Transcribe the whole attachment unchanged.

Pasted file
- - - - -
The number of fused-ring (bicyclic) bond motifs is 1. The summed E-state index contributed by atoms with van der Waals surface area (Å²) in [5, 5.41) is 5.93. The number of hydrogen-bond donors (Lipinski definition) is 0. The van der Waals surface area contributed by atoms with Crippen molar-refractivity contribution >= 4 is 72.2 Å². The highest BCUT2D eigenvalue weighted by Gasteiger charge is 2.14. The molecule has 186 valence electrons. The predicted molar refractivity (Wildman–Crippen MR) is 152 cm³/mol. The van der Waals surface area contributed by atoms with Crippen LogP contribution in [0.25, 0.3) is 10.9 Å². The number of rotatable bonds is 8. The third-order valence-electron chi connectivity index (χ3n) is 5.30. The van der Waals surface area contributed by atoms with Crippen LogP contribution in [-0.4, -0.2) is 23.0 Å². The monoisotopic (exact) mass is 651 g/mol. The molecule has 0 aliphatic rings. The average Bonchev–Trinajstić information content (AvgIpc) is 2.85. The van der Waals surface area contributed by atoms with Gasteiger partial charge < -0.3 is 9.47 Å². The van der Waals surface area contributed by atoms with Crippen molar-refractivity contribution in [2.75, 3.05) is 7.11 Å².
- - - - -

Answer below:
The number of fused-ring (bicyclic) bond motifs is 1. The summed E-state index contributed by atoms with van der Waals surface area (Å²) in [5, 5.41) is 5.93. The number of hydrogen-bond donors (Lipinski definition) is 0. The van der Waals surface area contributed by atoms with Crippen molar-refractivity contribution >= 4 is 72.2 Å². The highest BCUT2D eigenvalue weighted by Gasteiger charge is 2.14. The molecule has 186 valence electrons. The predicted molar refractivity (Wildman–Crippen MR) is 152 cm³/mol. The van der Waals surface area contributed by atoms with Crippen LogP contribution in [0.25, 0.3) is 10.9 Å². The number of rotatable bonds is 8. The third-order valence-electron chi connectivity index (χ3n) is 5.30. The van der Waals surface area contributed by atoms with Crippen LogP contribution in [-0.4, -0.2) is 23.0 Å². The monoisotopic (exact) mass is 651 g/mol. The molecule has 0 aliphatic rings. The average Bonchev–Trinajstić information content (AvgIpc) is 2.85. The van der Waals surface area contributed by atoms with Gasteiger partial charge < -0.3 is 9.47 Å². The van der Waals surface area contributed by atoms with Crippen molar-refractivity contribution in [2.75, 3.05) is 7.11 Å².